If you removed Bella from the story, would the Cullens have ever been in danger? No. The story revolves around Bella. She's the cause of their problems AND (sometimes) the solution. Bella is a Sue, when she is ordinary, and Honor is not, though she is extraordinary, because the villain's motiation is due to Bella's actions, whereas in the Honorverse, the bad guys choose to act without any imput from Honor, and she just gets in their way.

Criteria three: The extraordinary character has a cast strong enough to support her.

Quick! What's one of Rosalie's hobbies? How about Bella's Dad? What does he do in his spare time? His job? Does he arrest anybody? Put drunks in the drunk tank? How about Bella's Mom? Does Alice have any hobbies that don't directly involve Bella? What does Esme do other than "be motherly?" How about the Volturi? What do they do for the vampires that make them the leaders?

None of these things are ever mentioned. None of these characters have a life past Bella Swan. Nor does Bella have a life beyond Edward. As I said earlier, she has no ambitions, plans, talents or joys other than her boyfriend. Her supporting cast either ALWAYS rescue her or are totally rescued by her (Breaking Dawn).

One of the most interesting moments in the Honorverse was when Harkness is told that if he will stop hacking the BuPers computers, they will assign him to whatever berth Scotty gets for the rest of his career. Because he was doing that the entire time. This is like five novels into the series, I believe. At one point he does rescue Honor using his ill-gotten skills as a hacker. All the characters in the Honorverse have lives and interests that have nothing to do with Honor. You see these glimpses of other stories and become facinated.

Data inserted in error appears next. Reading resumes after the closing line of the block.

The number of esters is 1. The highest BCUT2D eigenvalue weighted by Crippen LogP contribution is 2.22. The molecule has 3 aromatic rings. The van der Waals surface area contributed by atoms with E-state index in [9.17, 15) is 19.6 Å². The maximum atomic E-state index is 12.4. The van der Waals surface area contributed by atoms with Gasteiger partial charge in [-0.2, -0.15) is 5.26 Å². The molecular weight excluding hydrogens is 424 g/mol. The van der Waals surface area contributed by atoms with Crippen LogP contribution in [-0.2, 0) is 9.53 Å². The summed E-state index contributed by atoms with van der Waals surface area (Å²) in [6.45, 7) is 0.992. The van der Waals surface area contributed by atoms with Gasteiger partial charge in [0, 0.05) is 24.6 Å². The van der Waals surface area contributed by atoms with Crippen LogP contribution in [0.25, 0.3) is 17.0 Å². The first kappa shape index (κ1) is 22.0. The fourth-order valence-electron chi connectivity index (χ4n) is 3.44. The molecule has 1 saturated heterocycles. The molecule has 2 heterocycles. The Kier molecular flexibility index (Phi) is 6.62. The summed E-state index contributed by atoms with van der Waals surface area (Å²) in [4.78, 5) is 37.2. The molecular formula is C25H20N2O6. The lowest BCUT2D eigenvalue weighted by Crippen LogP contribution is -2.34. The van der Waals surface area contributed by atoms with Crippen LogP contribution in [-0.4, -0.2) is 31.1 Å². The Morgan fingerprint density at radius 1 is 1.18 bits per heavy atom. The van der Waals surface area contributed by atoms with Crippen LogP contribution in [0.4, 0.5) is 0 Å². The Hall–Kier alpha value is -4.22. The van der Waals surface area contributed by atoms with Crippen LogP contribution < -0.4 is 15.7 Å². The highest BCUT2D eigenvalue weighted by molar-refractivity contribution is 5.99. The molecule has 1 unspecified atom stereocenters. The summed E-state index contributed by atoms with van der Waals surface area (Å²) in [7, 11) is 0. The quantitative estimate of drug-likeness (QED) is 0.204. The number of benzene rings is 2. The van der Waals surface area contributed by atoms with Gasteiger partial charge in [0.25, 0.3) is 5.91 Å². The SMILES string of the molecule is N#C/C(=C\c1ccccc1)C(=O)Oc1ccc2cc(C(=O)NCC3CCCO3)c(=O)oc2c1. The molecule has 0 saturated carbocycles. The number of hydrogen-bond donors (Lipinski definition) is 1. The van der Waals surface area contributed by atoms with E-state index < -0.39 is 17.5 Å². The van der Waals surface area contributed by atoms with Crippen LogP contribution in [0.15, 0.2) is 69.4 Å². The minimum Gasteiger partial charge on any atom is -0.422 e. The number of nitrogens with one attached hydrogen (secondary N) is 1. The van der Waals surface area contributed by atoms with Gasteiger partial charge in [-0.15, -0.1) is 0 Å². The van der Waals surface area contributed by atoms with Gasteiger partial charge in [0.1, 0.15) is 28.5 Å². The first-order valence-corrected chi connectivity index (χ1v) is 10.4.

This never happens with Bella. Esme doesn't make stained glass lampshades or knit sweaters or council small children in her spare time. Carslile is the only Cullen with a job, and that makes him one of the stronger characters. Rosalie has no life other than hating Bella and wanting a baby. No one does anything unexpected. You don't catch Emmett watching Jane Austen movies when he thinks no one is watching him. The villians have no goals that don't directly effect Bella, either. Aro is a collecter because he wants Bella. Caius is...what the hell are either Caius or Marcus, other than as door-stops for Aro? No one has a life outside of Bella Swan. There are no details that cannot be immediately explained by the text. The cast, therefor, is one-dimensional and weak.

So to sum up? A Mary Sue is an extraordinary character, without an extraordinary plot. And an extra-ordinary plot is defined as:

1. A set of circumstances that demand an extraordinary character to fill them.
2. A set of circumstances that would occur with or without the main character's existance
3. A cast of people who have lives and goals beyond the main character, who are allowed to succeed fail, and/or be harmed with or without the MC's imput--who thus make her success all the more important.